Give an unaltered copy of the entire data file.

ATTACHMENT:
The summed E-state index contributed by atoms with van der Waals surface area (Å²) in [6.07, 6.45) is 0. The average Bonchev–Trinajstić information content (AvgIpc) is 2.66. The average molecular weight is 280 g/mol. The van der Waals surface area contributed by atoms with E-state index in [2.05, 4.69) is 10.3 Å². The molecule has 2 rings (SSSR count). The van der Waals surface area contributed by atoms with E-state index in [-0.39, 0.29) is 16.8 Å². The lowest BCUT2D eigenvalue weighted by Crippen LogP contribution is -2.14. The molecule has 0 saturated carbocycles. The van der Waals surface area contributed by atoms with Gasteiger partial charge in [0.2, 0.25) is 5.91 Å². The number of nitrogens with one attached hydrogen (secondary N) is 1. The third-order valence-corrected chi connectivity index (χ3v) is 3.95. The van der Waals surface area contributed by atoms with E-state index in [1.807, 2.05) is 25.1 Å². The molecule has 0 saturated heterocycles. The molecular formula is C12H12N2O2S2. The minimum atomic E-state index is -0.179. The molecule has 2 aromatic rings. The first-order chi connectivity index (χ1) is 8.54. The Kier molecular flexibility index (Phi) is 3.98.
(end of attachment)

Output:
The summed E-state index contributed by atoms with van der Waals surface area (Å²) in [6.07, 6.45) is 0. The average Bonchev–Trinajstić information content (AvgIpc) is 2.66. The average molecular weight is 280 g/mol. The van der Waals surface area contributed by atoms with E-state index in [2.05, 4.69) is 10.3 Å². The molecule has 2 rings (SSSR count). The van der Waals surface area contributed by atoms with E-state index in [-0.39, 0.29) is 16.8 Å². The lowest BCUT2D eigenvalue weighted by Crippen LogP contribution is -2.14. The molecule has 0 saturated carbocycles. The van der Waals surface area contributed by atoms with Gasteiger partial charge in [0.2, 0.25) is 5.91 Å². The number of nitrogens with one attached hydrogen (secondary N) is 1. The third-order valence-corrected chi connectivity index (χ3v) is 3.95. The van der Waals surface area contributed by atoms with E-state index in [1.807, 2.05) is 25.1 Å². The molecule has 0 saturated heterocycles. The molecular formula is C12H12N2O2S2. The minimum atomic E-state index is -0.179. The molecule has 2 aromatic rings. The first-order chi connectivity index (χ1) is 8.54. The Kier molecular flexibility index (Phi) is 3.98.